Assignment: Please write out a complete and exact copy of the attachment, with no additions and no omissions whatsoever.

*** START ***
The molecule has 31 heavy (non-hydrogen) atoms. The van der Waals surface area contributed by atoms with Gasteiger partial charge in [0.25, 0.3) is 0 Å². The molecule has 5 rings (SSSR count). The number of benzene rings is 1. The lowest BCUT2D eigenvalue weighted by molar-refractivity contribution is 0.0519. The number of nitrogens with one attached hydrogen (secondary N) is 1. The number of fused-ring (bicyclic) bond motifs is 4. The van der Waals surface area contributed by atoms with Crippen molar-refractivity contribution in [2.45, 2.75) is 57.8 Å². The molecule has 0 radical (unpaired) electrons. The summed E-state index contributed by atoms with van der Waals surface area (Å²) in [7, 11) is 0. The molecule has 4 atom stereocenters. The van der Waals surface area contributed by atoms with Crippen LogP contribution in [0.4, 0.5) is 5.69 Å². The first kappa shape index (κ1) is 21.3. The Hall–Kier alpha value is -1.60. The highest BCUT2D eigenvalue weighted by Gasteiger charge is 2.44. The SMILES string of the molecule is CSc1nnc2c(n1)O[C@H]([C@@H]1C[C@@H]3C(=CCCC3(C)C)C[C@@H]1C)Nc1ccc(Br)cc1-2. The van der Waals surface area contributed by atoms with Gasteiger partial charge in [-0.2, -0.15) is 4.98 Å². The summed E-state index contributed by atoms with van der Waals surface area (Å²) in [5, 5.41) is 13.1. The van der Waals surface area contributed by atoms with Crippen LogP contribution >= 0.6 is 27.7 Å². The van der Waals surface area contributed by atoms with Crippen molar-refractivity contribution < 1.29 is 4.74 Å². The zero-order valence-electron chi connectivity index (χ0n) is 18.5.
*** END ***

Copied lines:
The molecule has 31 heavy (non-hydrogen) atoms. The van der Waals surface area contributed by atoms with Gasteiger partial charge in [0.25, 0.3) is 0 Å². The molecule has 5 rings (SSSR count). The number of benzene rings is 1. The lowest BCUT2D eigenvalue weighted by molar-refractivity contribution is 0.0519. The number of nitrogens with one attached hydrogen (secondary N) is 1. The number of fused-ring (bicyclic) bond motifs is 4. The van der Waals surface area contributed by atoms with Crippen molar-refractivity contribution in [2.45, 2.75) is 57.8 Å². The molecule has 0 radical (unpaired) electrons. The summed E-state index contributed by atoms with van der Waals surface area (Å²) in [7, 11) is 0. The molecule has 4 atom stereocenters. The van der Waals surface area contributed by atoms with Crippen LogP contribution in [0.4, 0.5) is 5.69 Å². The first kappa shape index (κ1) is 21.3. The Hall–Kier alpha value is -1.60. The highest BCUT2D eigenvalue weighted by Gasteiger charge is 2.44. The SMILES string of the molecule is CSc1nnc2c(n1)O[C@H]([C@@H]1C[C@@H]3C(=CCCC3(C)C)C[C@@H]1C)Nc1ccc(Br)cc1-2. The van der Waals surface area contributed by atoms with Gasteiger partial charge in [-0.2, -0.15) is 4.98 Å². The summed E-state index contributed by atoms with van der Waals surface area (Å²) in [5, 5.41) is 13.1. The van der Waals surface area contributed by atoms with Crippen LogP contribution >= 0.6 is 27.7 Å². The van der Waals surface area contributed by atoms with Crippen molar-refractivity contribution < 1.29 is 4.74 Å². The zero-order valence-electron chi connectivity index (χ0n) is 18.5.